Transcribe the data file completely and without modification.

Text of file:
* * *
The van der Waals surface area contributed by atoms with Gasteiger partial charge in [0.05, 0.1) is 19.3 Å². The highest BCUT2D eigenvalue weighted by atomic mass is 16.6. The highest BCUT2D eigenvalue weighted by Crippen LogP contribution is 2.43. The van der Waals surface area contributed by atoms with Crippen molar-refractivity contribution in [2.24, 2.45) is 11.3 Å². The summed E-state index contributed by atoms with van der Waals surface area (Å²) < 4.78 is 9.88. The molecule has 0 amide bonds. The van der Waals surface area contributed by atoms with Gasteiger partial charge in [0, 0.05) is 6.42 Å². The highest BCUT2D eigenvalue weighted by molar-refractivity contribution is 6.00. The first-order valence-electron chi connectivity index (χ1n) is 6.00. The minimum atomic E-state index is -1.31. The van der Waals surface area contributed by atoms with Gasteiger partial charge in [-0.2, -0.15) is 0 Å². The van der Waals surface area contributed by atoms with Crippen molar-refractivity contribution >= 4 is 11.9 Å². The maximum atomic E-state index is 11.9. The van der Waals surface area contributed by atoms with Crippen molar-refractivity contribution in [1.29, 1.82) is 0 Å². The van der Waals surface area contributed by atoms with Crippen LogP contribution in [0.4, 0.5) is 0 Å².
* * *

The van der Waals surface area contributed by atoms with Gasteiger partial charge in [0.05, 0.1) is 19.3 Å². The highest BCUT2D eigenvalue weighted by atomic mass is 16.6. The highest BCUT2D eigenvalue weighted by Crippen LogP contribution is 2.43. The van der Waals surface area contributed by atoms with Crippen molar-refractivity contribution in [2.24, 2.45) is 11.3 Å². The summed E-state index contributed by atoms with van der Waals surface area (Å²) < 4.78 is 9.88. The molecule has 0 amide bonds. The van der Waals surface area contributed by atoms with Gasteiger partial charge in [0, 0.05) is 6.42 Å². The highest BCUT2D eigenvalue weighted by molar-refractivity contribution is 6.00. The first-order valence-electron chi connectivity index (χ1n) is 6.00. The minimum atomic E-state index is -1.31. The van der Waals surface area contributed by atoms with Gasteiger partial charge in [-0.2, -0.15) is 0 Å². The van der Waals surface area contributed by atoms with Crippen molar-refractivity contribution >= 4 is 11.9 Å². The maximum atomic E-state index is 11.9. The van der Waals surface area contributed by atoms with Crippen molar-refractivity contribution in [1.29, 1.82) is 0 Å². The van der Waals surface area contributed by atoms with Crippen LogP contribution in [0.4, 0.5) is 0 Å².